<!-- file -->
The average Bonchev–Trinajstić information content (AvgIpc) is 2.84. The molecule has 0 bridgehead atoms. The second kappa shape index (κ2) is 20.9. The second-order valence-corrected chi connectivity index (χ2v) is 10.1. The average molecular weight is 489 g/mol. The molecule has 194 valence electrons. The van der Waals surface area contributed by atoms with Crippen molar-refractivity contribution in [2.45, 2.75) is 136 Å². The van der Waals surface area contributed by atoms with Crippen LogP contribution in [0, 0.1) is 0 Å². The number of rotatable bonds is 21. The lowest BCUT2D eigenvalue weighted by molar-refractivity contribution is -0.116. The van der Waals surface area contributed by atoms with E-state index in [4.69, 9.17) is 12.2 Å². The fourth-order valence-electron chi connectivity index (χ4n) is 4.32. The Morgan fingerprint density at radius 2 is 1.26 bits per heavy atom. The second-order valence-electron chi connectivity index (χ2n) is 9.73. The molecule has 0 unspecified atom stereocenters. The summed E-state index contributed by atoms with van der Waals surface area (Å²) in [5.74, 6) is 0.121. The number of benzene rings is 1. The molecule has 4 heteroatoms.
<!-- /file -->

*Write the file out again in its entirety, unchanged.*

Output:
The average Bonchev–Trinajstić information content (AvgIpc) is 2.84. The molecule has 0 bridgehead atoms. The second kappa shape index (κ2) is 20.9. The second-order valence-corrected chi connectivity index (χ2v) is 10.1. The average molecular weight is 489 g/mol. The molecule has 194 valence electrons. The van der Waals surface area contributed by atoms with Crippen molar-refractivity contribution in [2.45, 2.75) is 136 Å². The van der Waals surface area contributed by atoms with Crippen LogP contribution in [0, 0.1) is 0 Å². The number of rotatable bonds is 21. The lowest BCUT2D eigenvalue weighted by molar-refractivity contribution is -0.116. The van der Waals surface area contributed by atoms with E-state index in [4.69, 9.17) is 12.2 Å². The fourth-order valence-electron chi connectivity index (χ4n) is 4.32. The Morgan fingerprint density at radius 2 is 1.26 bits per heavy atom. The second-order valence-electron chi connectivity index (χ2n) is 9.73. The molecule has 0 unspecified atom stereocenters. The summed E-state index contributed by atoms with van der Waals surface area (Å²) in [5.74, 6) is 0.121. The number of benzene rings is 1. The molecule has 4 heteroatoms.